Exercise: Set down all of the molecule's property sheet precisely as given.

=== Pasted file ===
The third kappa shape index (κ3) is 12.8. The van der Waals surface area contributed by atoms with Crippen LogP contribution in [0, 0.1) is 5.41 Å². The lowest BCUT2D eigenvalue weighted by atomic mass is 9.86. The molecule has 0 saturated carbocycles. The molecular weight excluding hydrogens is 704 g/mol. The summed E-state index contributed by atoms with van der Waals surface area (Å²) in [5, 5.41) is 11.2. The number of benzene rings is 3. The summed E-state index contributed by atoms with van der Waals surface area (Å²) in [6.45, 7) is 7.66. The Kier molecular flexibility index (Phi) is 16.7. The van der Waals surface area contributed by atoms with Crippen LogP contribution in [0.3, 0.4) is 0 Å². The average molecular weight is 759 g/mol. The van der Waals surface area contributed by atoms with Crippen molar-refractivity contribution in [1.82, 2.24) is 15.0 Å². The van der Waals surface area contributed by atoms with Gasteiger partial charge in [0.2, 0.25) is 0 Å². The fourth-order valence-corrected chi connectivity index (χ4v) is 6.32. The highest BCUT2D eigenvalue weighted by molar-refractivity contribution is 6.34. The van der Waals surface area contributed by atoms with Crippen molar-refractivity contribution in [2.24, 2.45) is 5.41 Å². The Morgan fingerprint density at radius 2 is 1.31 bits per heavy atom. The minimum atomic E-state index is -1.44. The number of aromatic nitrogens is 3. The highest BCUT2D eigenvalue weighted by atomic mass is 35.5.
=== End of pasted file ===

The third kappa shape index (κ3) is 12.8. The van der Waals surface area contributed by atoms with Crippen LogP contribution in [0, 0.1) is 5.41 Å². The lowest BCUT2D eigenvalue weighted by atomic mass is 9.86. The molecule has 0 saturated carbocycles. The molecular weight excluding hydrogens is 704 g/mol. The summed E-state index contributed by atoms with van der Waals surface area (Å²) in [5, 5.41) is 11.2. The number of benzene rings is 3. The summed E-state index contributed by atoms with van der Waals surface area (Å²) in [6.45, 7) is 7.66. The Kier molecular flexibility index (Phi) is 16.7. The van der Waals surface area contributed by atoms with Crippen LogP contribution in [0.3, 0.4) is 0 Å². The average molecular weight is 759 g/mol. The van der Waals surface area contributed by atoms with Crippen molar-refractivity contribution in [1.82, 2.24) is 15.0 Å². The van der Waals surface area contributed by atoms with Gasteiger partial charge in [0.2, 0.25) is 0 Å². The fourth-order valence-corrected chi connectivity index (χ4v) is 6.32. The highest BCUT2D eigenvalue weighted by molar-refractivity contribution is 6.34. The van der Waals surface area contributed by atoms with Crippen molar-refractivity contribution in [2.24, 2.45) is 5.41 Å². The Morgan fingerprint density at radius 2 is 1.31 bits per heavy atom. The minimum atomic E-state index is -1.44. The number of aromatic nitrogens is 3. The highest BCUT2D eigenvalue weighted by atomic mass is 35.5.